22. Moreno, F., Saiz, J.M., and González, F. (2007) Light Scattering by Particles on Substrates. Theory and Experiments, in A.A. Maradudin (ed.), Light Scattering and Nanoscale Surface Roughness. Nanostructure Science and Technology, Chapter 12, Boston, MA: Springer, 305–340.
  23. Roy, P.K., Legchenkova, I., Dombrovsky, L.A., Levashov, V.Yu., Binks, B.P., Shvalb, V., Shoval, S., Valtsifer, V., and Bormashenko, E. (2022) Thermophoretic Levitation of Powders at Atmospheric Pressure, Adv. Powder Technol., 33(3): 103497.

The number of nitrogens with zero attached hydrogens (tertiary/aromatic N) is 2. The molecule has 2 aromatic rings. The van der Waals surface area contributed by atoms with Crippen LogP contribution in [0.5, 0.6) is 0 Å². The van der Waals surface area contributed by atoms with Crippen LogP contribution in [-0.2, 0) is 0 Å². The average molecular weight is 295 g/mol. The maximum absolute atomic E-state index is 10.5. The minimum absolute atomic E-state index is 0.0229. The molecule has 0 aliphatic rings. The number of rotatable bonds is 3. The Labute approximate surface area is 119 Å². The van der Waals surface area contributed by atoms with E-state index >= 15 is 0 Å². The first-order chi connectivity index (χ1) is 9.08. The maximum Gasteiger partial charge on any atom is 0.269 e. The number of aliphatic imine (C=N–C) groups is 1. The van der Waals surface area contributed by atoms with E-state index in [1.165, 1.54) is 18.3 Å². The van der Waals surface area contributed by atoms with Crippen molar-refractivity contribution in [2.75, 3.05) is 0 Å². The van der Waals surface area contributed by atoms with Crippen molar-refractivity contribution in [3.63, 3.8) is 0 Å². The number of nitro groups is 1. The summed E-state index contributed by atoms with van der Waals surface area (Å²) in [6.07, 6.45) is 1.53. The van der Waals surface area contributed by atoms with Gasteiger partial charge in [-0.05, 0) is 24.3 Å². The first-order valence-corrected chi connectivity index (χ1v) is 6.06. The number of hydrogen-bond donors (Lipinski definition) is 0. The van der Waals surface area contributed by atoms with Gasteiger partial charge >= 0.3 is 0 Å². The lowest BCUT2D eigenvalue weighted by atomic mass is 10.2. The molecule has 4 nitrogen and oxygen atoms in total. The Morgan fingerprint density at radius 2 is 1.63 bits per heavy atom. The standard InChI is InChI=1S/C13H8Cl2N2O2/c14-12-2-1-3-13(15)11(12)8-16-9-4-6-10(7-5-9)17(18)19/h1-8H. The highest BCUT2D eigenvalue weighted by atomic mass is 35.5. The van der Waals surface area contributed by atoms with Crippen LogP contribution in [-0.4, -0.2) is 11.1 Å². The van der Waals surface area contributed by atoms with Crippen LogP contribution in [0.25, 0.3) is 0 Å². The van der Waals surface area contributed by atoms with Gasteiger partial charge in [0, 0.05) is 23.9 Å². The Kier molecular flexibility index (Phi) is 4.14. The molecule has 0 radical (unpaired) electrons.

24. Van de Hulst, H.C. (1981) Light Scattering by Small Particles, New York: Dover Publ.
  25. Wei, Z., Li, Y., Cooks, R.G., and Yan, X. (2020) Accelerated Reaction Kinetics in Microdroplets: Overview and Recent Developments, Ann. Rev. Phys. Chem., 71: 31–51.
  26. Zaitsev, D.V., Kirichenko, D.P., Kabov, O.A., and Ajaev, V.S. (2021) Levitation Conditions for Condensing Droplets Over Heated Liquid Surfaces, Soft Matter, 17(17): 4623–4631.
  27. Zhang, Z., Apsokardu, M.J., Kerecman, D.E., Achtenhagen, M., and Johnston, M.V. (2021) Reaction Kinetics of Organic Aerosol Studied by Droplet Assisted Ionization: Enhanced Reactivity in Droplets Relative to Bulk Solution, J. Am. Soc. Mass Spectrom., 32(1): 46–54.
  28. Zhou, P., He, H., Ma, H., Wang, S., and Hu, S. (2022). A Review of Optical Imaging Technologies for Microfluidics, Micromachines, 13(2): 274.